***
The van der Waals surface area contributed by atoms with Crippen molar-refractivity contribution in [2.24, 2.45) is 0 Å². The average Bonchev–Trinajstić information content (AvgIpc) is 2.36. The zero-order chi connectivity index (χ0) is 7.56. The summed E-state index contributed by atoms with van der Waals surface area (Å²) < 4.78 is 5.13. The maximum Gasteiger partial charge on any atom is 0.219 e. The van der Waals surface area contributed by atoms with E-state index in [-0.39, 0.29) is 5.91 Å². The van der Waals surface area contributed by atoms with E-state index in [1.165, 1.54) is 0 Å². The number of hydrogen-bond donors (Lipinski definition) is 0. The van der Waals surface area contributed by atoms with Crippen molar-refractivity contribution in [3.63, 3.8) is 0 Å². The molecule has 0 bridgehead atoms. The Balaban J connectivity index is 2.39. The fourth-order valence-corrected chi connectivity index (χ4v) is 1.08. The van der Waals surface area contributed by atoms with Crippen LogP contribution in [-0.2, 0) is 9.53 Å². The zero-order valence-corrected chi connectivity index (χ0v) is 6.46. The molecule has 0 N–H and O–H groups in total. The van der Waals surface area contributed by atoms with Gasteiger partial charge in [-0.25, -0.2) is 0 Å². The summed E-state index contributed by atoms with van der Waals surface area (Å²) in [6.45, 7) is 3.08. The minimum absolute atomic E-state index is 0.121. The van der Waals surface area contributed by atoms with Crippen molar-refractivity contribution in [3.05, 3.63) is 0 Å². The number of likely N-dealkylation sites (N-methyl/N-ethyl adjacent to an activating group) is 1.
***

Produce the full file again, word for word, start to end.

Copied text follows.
The van der Waals surface area contributed by atoms with Crippen molar-refractivity contribution in [2.24, 2.45) is 0 Å². The average Bonchev–Trinajstić information content (AvgIpc) is 2.36. The zero-order chi connectivity index (χ0) is 7.56. The summed E-state index contributed by atoms with van der Waals surface area (Å²) < 4.78 is 5.13. The maximum Gasteiger partial charge on any atom is 0.219 e. The van der Waals surface area contributed by atoms with E-state index in [-0.39, 0.29) is 5.91 Å². The van der Waals surface area contributed by atoms with E-state index in [1.165, 1.54) is 0 Å². The number of hydrogen-bond donors (Lipinski definition) is 0. The van der Waals surface area contributed by atoms with Crippen molar-refractivity contribution in [3.63, 3.8) is 0 Å². The molecule has 0 bridgehead atoms. The Balaban J connectivity index is 2.39. The fourth-order valence-corrected chi connectivity index (χ4v) is 1.08. The van der Waals surface area contributed by atoms with Crippen LogP contribution in [-0.2, 0) is 9.53 Å². The zero-order valence-corrected chi connectivity index (χ0v) is 6.46. The molecule has 0 N–H and O–H groups in total. The van der Waals surface area contributed by atoms with Gasteiger partial charge in [-0.25, -0.2) is 0 Å². The summed E-state index contributed by atoms with van der Waals surface area (Å²) in [6.45, 7) is 3.08. The minimum absolute atomic E-state index is 0.121. The van der Waals surface area contributed by atoms with Crippen molar-refractivity contribution in [3.05, 3.63) is 0 Å². The number of likely N-dealkylation sites (N-methyl/N-ethyl adjacent to an activating group) is 1.